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Federal Judge Rules That AI Is Not a ‘Person’ and Cannot Be an Inventor in the U.S.

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A big debate occurring in the patent community revolves around whether a patent application can name artificial intelligence (AI) as an inventor. This reached such a level that the USPTO requested comments on the topic, as we covered here before.

Last week a federal judge came down firmly with a resounding NO.

Researcher Stephen Thaler sued the USPTO for rejecting applications he filed that listed an AI machine he created as an inventor. Judge Leonie Brinkema of the Eastern District of Virginia said that only a “natural person” can be an inventor. Judge Brinkema relied on US Patent Act language that refers to inventors as an “individual,” and Federal court decisions defining an “individual” as a “natural person.”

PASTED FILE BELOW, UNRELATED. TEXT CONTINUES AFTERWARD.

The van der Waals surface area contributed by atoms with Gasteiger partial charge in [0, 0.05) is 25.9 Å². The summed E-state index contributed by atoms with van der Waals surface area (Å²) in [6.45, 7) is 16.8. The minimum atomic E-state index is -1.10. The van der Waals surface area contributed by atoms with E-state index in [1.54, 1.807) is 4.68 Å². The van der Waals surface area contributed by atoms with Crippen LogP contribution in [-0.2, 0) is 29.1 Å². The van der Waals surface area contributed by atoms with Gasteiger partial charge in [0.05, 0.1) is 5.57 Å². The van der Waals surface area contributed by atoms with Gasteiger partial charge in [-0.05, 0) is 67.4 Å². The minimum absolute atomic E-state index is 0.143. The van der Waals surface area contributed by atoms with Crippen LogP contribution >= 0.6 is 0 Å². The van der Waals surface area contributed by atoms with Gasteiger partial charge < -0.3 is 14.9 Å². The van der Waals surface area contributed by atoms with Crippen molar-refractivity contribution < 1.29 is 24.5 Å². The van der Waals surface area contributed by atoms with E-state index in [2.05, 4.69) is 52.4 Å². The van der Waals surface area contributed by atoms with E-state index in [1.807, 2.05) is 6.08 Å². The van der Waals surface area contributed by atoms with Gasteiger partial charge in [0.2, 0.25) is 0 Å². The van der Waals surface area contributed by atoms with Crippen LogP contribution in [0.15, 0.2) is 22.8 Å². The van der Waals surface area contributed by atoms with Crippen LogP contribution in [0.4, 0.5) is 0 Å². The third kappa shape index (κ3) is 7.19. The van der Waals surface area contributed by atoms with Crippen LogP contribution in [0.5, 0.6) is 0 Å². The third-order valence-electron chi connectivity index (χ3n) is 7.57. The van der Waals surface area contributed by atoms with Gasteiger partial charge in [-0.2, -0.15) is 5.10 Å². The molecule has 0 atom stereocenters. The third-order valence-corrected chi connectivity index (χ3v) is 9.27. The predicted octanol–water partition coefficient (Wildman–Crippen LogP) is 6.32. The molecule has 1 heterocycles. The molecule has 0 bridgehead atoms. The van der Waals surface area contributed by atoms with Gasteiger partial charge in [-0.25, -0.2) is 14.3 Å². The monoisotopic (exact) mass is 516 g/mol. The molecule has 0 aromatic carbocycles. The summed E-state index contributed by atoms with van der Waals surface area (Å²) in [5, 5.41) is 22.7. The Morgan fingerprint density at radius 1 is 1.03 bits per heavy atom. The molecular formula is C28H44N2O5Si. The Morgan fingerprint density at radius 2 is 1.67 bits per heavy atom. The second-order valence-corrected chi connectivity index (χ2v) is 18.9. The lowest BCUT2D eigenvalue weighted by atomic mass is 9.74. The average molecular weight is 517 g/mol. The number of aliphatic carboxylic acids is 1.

Thaler has had applications listing the AI, nicknamed DABUS, rejected in the UK and Europe. South Africa and Australia have granted patents, but the Australia IP office has appealed. Thaler intends to appeal Judge Brinkema’s ruling in the U.S. So, stay tuned!

The case is Thaler v. Hirshfeld et al., case number 1:20-cv-00903, in the U.S. District Court for the Eastern District of Virginia.